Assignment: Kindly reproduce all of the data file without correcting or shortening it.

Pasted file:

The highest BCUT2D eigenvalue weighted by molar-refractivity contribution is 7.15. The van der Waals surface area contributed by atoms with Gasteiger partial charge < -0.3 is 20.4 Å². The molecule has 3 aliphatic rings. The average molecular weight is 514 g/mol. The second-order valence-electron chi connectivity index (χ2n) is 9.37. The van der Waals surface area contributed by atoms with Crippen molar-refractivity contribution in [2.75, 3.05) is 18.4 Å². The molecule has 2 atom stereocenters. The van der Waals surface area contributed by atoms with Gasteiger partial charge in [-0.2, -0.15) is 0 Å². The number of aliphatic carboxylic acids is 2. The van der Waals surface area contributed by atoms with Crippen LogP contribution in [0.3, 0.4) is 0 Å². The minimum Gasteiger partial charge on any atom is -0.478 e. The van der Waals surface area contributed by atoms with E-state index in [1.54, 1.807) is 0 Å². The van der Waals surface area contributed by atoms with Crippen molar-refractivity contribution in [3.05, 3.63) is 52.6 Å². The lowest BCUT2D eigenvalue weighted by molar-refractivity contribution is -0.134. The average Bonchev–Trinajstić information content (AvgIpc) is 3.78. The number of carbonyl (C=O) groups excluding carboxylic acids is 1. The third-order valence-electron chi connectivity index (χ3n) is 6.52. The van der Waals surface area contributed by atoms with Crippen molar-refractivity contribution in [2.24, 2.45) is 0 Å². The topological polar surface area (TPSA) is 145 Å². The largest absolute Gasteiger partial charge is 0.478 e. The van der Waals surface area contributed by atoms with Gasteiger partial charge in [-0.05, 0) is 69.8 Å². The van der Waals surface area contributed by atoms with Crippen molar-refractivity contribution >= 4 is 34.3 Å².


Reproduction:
The highest BCUT2D eigenvalue weighted by molar-refractivity contribution is 7.15. The van der Waals surface area contributed by atoms with Gasteiger partial charge < -0.3 is 20.4 Å². The molecule has 3 aliphatic rings. The average molecular weight is 514 g/mol. The second-order valence-electron chi connectivity index (χ2n) is 9.37. The van der Waals surface area contributed by atoms with Crippen molar-refractivity contribution in [2.75, 3.05) is 18.4 Å². The molecule has 2 atom stereocenters. The van der Waals surface area contributed by atoms with Gasteiger partial charge in [-0.2, -0.15) is 0 Å². The number of aliphatic carboxylic acids is 2. The van der Waals surface area contributed by atoms with Crippen LogP contribution in [0.3, 0.4) is 0 Å². The minimum Gasteiger partial charge on any atom is -0.478 e. The van der Waals surface area contributed by atoms with E-state index in [1.54, 1.807) is 0 Å². The van der Waals surface area contributed by atoms with Crippen molar-refractivity contribution in [3.05, 3.63) is 52.6 Å². The lowest BCUT2D eigenvalue weighted by molar-refractivity contribution is -0.134. The average Bonchev–Trinajstić information content (AvgIpc) is 3.78. The number of carbonyl (C=O) groups excluding carboxylic acids is 1. The third-order valence-electron chi connectivity index (χ3n) is 6.52. The van der Waals surface area contributed by atoms with Crippen molar-refractivity contribution in [2.24, 2.45) is 0 Å². The topological polar surface area (TPSA) is 145 Å². The largest absolute Gasteiger partial charge is 0.478 e. The van der Waals surface area contributed by atoms with Gasteiger partial charge in [-0.05, 0) is 69.8 Å². The van der Waals surface area contributed by atoms with Crippen molar-refractivity contribution >= 4 is 34.3 Å².